Bogart won the bet! But Gilliland had the last laugh: When “Tell Laura I Love Her” entered the CKLW chart at #26, Anne Murray’s cover version of The Beatles’ ” You Won’t See Me” was #24 thereon. It had entered at #29 two weeks earlier, and Gilliland found it unbelievable that he, pka Johnny T Angel, was on the CKLW chart with Anne Murray. Six years earlier, Gilliland signed Anne Murray to his Canadian indie Arc Records and released her first ever album, “What About Me”. A year later,she left indie Arc for the  “international powerhouse”, Capitol Records. In 1974, on the CKLW chart, Anne Murray’s cover version of “You Won’t See Me” reached #19,and Gilliland, pka Johnny T Angel, reached #16 with his cover version of “Tell Laura I Love Her”. Gilliland derived some satisfaction from beating Anne Murray on the CKLW chart. However, he only reached #94 on the Billboard chart and Anne Murray reached #8. That beating notwithstanding, Bill Gilliland had landed on the Billboard Hot 100 Singles Chart with Anne Murray.

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Tip of the Week

I’ll be writing about some of the artists I heard at CMW this year as soon as time (and space) permits. Here’s one I think deserves your attention.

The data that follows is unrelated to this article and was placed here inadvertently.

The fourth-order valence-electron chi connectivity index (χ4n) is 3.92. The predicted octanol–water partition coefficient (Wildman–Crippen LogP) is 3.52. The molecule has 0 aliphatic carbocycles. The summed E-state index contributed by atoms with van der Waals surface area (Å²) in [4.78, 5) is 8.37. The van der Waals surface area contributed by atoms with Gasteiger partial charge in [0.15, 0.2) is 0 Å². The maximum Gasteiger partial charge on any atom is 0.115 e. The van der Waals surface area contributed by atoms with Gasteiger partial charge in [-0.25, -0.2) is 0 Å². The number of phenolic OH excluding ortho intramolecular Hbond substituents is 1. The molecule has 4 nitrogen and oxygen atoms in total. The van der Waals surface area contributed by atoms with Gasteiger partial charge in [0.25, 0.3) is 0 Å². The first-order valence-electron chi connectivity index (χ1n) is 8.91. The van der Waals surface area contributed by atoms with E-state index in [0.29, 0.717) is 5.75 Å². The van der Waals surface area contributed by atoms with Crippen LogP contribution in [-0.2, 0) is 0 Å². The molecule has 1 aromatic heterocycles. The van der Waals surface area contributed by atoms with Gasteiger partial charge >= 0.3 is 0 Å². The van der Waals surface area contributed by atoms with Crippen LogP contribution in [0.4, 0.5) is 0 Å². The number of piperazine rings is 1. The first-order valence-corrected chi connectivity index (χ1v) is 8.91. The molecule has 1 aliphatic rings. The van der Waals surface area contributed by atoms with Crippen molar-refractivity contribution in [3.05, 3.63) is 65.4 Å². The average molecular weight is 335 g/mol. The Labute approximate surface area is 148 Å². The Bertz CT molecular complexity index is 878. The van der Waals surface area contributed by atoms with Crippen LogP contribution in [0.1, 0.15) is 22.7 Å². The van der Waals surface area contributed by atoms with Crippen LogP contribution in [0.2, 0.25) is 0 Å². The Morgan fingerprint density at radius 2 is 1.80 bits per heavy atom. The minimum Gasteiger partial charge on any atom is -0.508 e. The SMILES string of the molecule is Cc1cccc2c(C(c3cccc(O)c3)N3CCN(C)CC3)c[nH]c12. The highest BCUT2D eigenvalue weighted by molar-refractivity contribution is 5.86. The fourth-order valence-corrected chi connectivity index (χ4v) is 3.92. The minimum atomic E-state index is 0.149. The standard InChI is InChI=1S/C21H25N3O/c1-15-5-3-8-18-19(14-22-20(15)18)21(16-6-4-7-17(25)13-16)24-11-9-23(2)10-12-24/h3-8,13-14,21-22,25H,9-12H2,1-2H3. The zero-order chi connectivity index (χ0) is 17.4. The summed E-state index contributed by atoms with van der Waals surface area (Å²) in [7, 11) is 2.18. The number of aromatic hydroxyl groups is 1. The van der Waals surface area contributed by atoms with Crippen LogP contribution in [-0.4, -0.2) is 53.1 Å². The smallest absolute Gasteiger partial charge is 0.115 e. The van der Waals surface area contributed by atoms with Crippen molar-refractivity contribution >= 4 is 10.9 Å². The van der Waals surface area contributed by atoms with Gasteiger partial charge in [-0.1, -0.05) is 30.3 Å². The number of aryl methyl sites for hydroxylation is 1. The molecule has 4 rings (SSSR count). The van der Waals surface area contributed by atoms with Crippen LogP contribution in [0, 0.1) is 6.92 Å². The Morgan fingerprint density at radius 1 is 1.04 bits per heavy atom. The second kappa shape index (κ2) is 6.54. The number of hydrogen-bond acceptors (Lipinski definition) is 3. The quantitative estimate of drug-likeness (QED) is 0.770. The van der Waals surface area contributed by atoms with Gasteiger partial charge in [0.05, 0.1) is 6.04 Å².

They’re called The Bloody Five, and I was tipped to them by Downtown Bobby Singh, a man who knows his women, his liquor, and his music. Call me crazy, but I hear Ozzy, The Ramones (The 5 do a killer cover of The Demics’ “New York City”) and Pink Floyd in their music. Catch them live, and dig this track, a scorcher from their not-yet-released CD. Call it NuPunk if you must, a rock and roll sub-genre this band has a definite handle on. Release.

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Segarini’s column appears every Monday

Contact us at dbawis@rogers.com

Bob “The Iceman” Segarini was in the bands The Family Tree, Roxy, The Wackers, The Dudes, The Segarini Band, and Cats and Dogs, andnominated for a Juno for production in 1978. He also hosted “Late GreatMovies” on CITY TV, was a producer of Much Music, and an on-air personality on CHUM FM, Q107, SIRIUS Sat/Rad’s Iceberg 95, (now sadly gone), and now provides content for radiothatdoesntsuck.com with RadioZombie, The Iceage, and PsychShack. Along with the love of his life, Jade (Pie) Dunlop, (who hosts and writes “I’ve Heard That Song Before” on RTDS), continues to write, make music, and record.

4 Responses to “Segarini: The Sunday Night Struggle, A Story, and a Song”

  1. Bob…check out the cover version by The Bloody Five doing The Demics’ “New York City” on YouTube…they turned it onto an actual punk song a la The Ramones.

  2. …..you write these columns without pants??….yeww
    ps…..as for phone calls, now you know why I only call to ask if you have mix
    (good read)

  3. Catz iz da bestest ~
    ==

  4. yay bloody five reference! such nice guys.